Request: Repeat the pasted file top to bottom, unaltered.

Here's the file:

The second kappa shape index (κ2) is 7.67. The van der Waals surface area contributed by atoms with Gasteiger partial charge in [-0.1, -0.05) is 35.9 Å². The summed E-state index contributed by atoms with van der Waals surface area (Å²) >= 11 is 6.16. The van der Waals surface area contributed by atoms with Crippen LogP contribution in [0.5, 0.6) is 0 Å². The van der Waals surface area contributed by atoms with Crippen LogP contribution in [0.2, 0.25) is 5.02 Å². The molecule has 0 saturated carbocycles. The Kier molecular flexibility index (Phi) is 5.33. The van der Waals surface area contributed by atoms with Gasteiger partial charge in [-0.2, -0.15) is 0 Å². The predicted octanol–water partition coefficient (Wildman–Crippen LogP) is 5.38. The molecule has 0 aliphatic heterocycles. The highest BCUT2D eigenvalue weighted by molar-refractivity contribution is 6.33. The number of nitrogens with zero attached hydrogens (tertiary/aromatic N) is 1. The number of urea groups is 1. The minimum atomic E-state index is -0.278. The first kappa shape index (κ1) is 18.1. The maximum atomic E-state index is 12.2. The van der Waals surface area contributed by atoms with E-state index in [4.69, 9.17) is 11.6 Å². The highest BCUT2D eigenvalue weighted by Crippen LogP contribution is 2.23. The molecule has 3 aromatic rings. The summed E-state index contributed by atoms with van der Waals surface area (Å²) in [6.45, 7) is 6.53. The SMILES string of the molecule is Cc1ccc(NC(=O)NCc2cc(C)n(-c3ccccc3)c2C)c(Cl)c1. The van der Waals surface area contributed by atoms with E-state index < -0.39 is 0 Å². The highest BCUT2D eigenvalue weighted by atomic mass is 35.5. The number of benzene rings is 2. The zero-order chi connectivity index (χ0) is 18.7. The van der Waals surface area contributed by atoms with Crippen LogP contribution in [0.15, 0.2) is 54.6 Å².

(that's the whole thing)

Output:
The second kappa shape index (κ2) is 7.67. The van der Waals surface area contributed by atoms with Gasteiger partial charge in [-0.1, -0.05) is 35.9 Å². The summed E-state index contributed by atoms with van der Waals surface area (Å²) >= 11 is 6.16. The van der Waals surface area contributed by atoms with Crippen LogP contribution in [0.5, 0.6) is 0 Å². The van der Waals surface area contributed by atoms with Crippen LogP contribution in [0.2, 0.25) is 5.02 Å². The molecule has 0 saturated carbocycles. The Kier molecular flexibility index (Phi) is 5.33. The van der Waals surface area contributed by atoms with Gasteiger partial charge in [-0.2, -0.15) is 0 Å². The predicted octanol–water partition coefficient (Wildman–Crippen LogP) is 5.38. The molecule has 0 aliphatic heterocycles. The highest BCUT2D eigenvalue weighted by molar-refractivity contribution is 6.33. The number of nitrogens with zero attached hydrogens (tertiary/aromatic N) is 1. The number of urea groups is 1. The minimum atomic E-state index is -0.278. The first kappa shape index (κ1) is 18.1. The maximum atomic E-state index is 12.2. The van der Waals surface area contributed by atoms with E-state index in [4.69, 9.17) is 11.6 Å². The highest BCUT2D eigenvalue weighted by Crippen LogP contribution is 2.23. The molecule has 3 aromatic rings. The summed E-state index contributed by atoms with van der Waals surface area (Å²) in [6.45, 7) is 6.53. The SMILES string of the molecule is Cc1ccc(NC(=O)NCc2cc(C)n(-c3ccccc3)c2C)c(Cl)c1. The van der Waals surface area contributed by atoms with E-state index < -0.39 is 0 Å². The highest BCUT2D eigenvalue weighted by atomic mass is 35.5. The number of benzene rings is 2. The zero-order chi connectivity index (χ0) is 18.7. The van der Waals surface area contributed by atoms with Crippen LogP contribution in [0.15, 0.2) is 54.6 Å².